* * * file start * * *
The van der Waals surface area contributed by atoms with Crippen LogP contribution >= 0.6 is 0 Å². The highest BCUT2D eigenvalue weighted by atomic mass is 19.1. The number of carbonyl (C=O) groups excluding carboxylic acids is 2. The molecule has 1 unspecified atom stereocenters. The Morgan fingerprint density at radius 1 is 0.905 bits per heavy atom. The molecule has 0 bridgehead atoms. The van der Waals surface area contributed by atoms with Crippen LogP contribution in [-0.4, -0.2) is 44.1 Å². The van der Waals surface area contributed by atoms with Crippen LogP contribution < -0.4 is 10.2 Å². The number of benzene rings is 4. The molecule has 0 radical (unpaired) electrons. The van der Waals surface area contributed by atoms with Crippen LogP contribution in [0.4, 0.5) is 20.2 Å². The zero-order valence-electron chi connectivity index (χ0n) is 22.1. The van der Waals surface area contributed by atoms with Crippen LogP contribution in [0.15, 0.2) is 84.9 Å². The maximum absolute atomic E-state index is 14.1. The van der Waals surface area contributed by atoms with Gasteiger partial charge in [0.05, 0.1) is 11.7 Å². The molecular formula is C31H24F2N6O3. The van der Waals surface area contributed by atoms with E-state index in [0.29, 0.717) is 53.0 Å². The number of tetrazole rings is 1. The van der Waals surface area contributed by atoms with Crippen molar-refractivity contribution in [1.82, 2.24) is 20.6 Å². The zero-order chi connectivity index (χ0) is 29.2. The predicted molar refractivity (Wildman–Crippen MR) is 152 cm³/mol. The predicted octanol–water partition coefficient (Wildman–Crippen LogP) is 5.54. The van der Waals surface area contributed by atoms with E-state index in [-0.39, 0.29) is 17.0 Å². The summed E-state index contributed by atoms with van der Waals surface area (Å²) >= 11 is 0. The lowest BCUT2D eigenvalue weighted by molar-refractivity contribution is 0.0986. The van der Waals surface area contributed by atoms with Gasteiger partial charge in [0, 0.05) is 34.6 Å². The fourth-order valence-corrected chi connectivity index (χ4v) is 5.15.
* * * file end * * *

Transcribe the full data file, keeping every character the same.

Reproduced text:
The van der Waals surface area contributed by atoms with Crippen LogP contribution >= 0.6 is 0 Å². The highest BCUT2D eigenvalue weighted by atomic mass is 19.1. The number of carbonyl (C=O) groups excluding carboxylic acids is 2. The molecule has 1 unspecified atom stereocenters. The Morgan fingerprint density at radius 1 is 0.905 bits per heavy atom. The molecule has 0 bridgehead atoms. The van der Waals surface area contributed by atoms with Crippen LogP contribution in [-0.4, -0.2) is 44.1 Å². The van der Waals surface area contributed by atoms with Crippen LogP contribution < -0.4 is 10.2 Å². The number of benzene rings is 4. The molecule has 0 radical (unpaired) electrons. The van der Waals surface area contributed by atoms with Crippen LogP contribution in [0.4, 0.5) is 20.2 Å². The zero-order valence-electron chi connectivity index (χ0n) is 22.1. The van der Waals surface area contributed by atoms with Crippen LogP contribution in [0.15, 0.2) is 84.9 Å². The maximum absolute atomic E-state index is 14.1. The van der Waals surface area contributed by atoms with Gasteiger partial charge in [0.05, 0.1) is 11.7 Å². The molecular formula is C31H24F2N6O3. The van der Waals surface area contributed by atoms with E-state index in [0.29, 0.717) is 53.0 Å². The number of tetrazole rings is 1. The van der Waals surface area contributed by atoms with Crippen molar-refractivity contribution in [1.82, 2.24) is 20.6 Å². The zero-order chi connectivity index (χ0) is 29.2. The predicted molar refractivity (Wildman–Crippen MR) is 152 cm³/mol. The predicted octanol–water partition coefficient (Wildman–Crippen LogP) is 5.54. The van der Waals surface area contributed by atoms with E-state index in [-0.39, 0.29) is 17.0 Å². The summed E-state index contributed by atoms with van der Waals surface area (Å²) >= 11 is 0. The lowest BCUT2D eigenvalue weighted by molar-refractivity contribution is 0.0986. The van der Waals surface area contributed by atoms with Gasteiger partial charge in [0, 0.05) is 34.6 Å². The fourth-order valence-corrected chi connectivity index (χ4v) is 5.15.